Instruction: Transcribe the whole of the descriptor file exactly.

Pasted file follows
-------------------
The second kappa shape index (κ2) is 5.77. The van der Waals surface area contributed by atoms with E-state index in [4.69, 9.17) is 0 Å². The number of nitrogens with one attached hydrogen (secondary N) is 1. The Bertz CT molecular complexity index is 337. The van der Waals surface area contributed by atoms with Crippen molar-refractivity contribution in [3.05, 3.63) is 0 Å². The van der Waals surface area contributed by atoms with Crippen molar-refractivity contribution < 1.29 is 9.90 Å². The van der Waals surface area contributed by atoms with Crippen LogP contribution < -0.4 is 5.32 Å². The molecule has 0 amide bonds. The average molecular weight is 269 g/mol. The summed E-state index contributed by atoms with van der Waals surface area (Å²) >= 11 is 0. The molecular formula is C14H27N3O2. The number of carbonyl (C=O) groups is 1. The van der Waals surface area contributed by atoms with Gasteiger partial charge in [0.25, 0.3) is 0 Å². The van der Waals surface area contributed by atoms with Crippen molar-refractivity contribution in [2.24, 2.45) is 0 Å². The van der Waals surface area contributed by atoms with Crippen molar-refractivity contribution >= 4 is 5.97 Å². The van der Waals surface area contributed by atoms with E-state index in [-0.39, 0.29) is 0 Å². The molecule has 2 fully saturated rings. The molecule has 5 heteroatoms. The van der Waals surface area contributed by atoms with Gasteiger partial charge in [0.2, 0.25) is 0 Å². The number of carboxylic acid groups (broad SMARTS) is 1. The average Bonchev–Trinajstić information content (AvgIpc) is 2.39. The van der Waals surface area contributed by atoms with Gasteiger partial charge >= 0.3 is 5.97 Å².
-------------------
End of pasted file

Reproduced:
The second kappa shape index (κ2) is 5.77. The van der Waals surface area contributed by atoms with E-state index in [4.69, 9.17) is 0 Å². The number of nitrogens with one attached hydrogen (secondary N) is 1. The Bertz CT molecular complexity index is 337. The van der Waals surface area contributed by atoms with Crippen molar-refractivity contribution in [3.05, 3.63) is 0 Å². The van der Waals surface area contributed by atoms with Crippen molar-refractivity contribution < 1.29 is 9.90 Å². The van der Waals surface area contributed by atoms with Crippen LogP contribution < -0.4 is 5.32 Å². The molecule has 0 amide bonds. The average molecular weight is 269 g/mol. The summed E-state index contributed by atoms with van der Waals surface area (Å²) >= 11 is 0. The molecular formula is C14H27N3O2. The number of carbonyl (C=O) groups is 1. The van der Waals surface area contributed by atoms with Gasteiger partial charge in [0.25, 0.3) is 0 Å². The van der Waals surface area contributed by atoms with Crippen molar-refractivity contribution in [2.24, 2.45) is 0 Å². The van der Waals surface area contributed by atoms with Crippen molar-refractivity contribution >= 4 is 5.97 Å². The van der Waals surface area contributed by atoms with E-state index in [-0.39, 0.29) is 0 Å². The molecule has 2 fully saturated rings. The molecule has 5 heteroatoms. The van der Waals surface area contributed by atoms with Gasteiger partial charge in [0.2, 0.25) is 0 Å². The number of carboxylic acid groups (broad SMARTS) is 1. The average Bonchev–Trinajstić information content (AvgIpc) is 2.39. The van der Waals surface area contributed by atoms with Gasteiger partial charge >= 0.3 is 5.97 Å².